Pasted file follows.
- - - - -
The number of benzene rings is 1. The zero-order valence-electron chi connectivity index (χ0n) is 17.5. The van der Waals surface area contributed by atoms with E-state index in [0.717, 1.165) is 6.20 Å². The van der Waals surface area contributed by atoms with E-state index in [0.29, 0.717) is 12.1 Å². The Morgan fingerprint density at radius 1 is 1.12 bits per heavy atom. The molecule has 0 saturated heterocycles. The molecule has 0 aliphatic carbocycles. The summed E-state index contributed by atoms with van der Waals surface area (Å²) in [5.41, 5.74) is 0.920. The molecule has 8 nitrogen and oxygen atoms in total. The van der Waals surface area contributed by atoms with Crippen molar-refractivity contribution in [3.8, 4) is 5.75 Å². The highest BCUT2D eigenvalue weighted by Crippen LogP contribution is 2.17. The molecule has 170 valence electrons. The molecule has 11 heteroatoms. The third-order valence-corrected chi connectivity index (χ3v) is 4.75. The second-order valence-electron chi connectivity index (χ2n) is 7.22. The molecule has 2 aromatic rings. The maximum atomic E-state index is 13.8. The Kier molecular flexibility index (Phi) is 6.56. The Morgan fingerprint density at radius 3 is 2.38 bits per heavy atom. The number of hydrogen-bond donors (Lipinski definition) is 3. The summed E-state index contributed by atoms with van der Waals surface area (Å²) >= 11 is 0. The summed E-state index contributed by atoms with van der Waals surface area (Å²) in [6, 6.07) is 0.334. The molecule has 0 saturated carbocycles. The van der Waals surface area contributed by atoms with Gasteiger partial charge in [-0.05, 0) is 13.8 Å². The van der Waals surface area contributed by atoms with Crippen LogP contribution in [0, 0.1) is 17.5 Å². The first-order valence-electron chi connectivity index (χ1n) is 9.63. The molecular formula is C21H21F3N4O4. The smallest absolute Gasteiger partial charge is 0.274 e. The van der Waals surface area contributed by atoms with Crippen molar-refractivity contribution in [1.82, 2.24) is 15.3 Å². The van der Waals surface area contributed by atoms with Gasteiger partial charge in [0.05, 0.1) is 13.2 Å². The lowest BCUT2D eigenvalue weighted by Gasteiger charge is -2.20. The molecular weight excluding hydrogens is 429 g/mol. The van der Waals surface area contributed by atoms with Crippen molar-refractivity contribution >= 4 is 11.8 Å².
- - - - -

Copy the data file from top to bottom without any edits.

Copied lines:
The number of benzene rings is 1. The zero-order valence-electron chi connectivity index (χ0n) is 17.5. The van der Waals surface area contributed by atoms with E-state index in [0.717, 1.165) is 6.20 Å². The van der Waals surface area contributed by atoms with E-state index in [0.29, 0.717) is 12.1 Å². The Morgan fingerprint density at radius 1 is 1.12 bits per heavy atom. The molecule has 0 saturated heterocycles. The molecule has 0 aliphatic carbocycles. The summed E-state index contributed by atoms with van der Waals surface area (Å²) in [5.41, 5.74) is 0.920. The molecule has 8 nitrogen and oxygen atoms in total. The van der Waals surface area contributed by atoms with Crippen molar-refractivity contribution in [3.8, 4) is 5.75 Å². The highest BCUT2D eigenvalue weighted by Crippen LogP contribution is 2.17. The molecule has 170 valence electrons. The molecule has 11 heteroatoms. The third-order valence-corrected chi connectivity index (χ3v) is 4.75. The second-order valence-electron chi connectivity index (χ2n) is 7.22. The molecule has 2 aromatic rings. The maximum atomic E-state index is 13.8. The Kier molecular flexibility index (Phi) is 6.56. The Morgan fingerprint density at radius 3 is 2.38 bits per heavy atom. The number of hydrogen-bond donors (Lipinski definition) is 3. The summed E-state index contributed by atoms with van der Waals surface area (Å²) >= 11 is 0. The summed E-state index contributed by atoms with van der Waals surface area (Å²) in [6, 6.07) is 0.334. The molecule has 0 saturated carbocycles. The van der Waals surface area contributed by atoms with Gasteiger partial charge in [-0.05, 0) is 13.8 Å². The van der Waals surface area contributed by atoms with Crippen LogP contribution in [0, 0.1) is 17.5 Å². The first-order valence-electron chi connectivity index (χ1n) is 9.63. The molecular formula is C21H21F3N4O4. The smallest absolute Gasteiger partial charge is 0.274 e. The van der Waals surface area contributed by atoms with Crippen molar-refractivity contribution in [1.82, 2.24) is 15.3 Å². The van der Waals surface area contributed by atoms with Gasteiger partial charge in [0.05, 0.1) is 13.2 Å². The lowest BCUT2D eigenvalue weighted by Gasteiger charge is -2.20. The molecular weight excluding hydrogens is 429 g/mol. The van der Waals surface area contributed by atoms with Crippen molar-refractivity contribution >= 4 is 11.8 Å².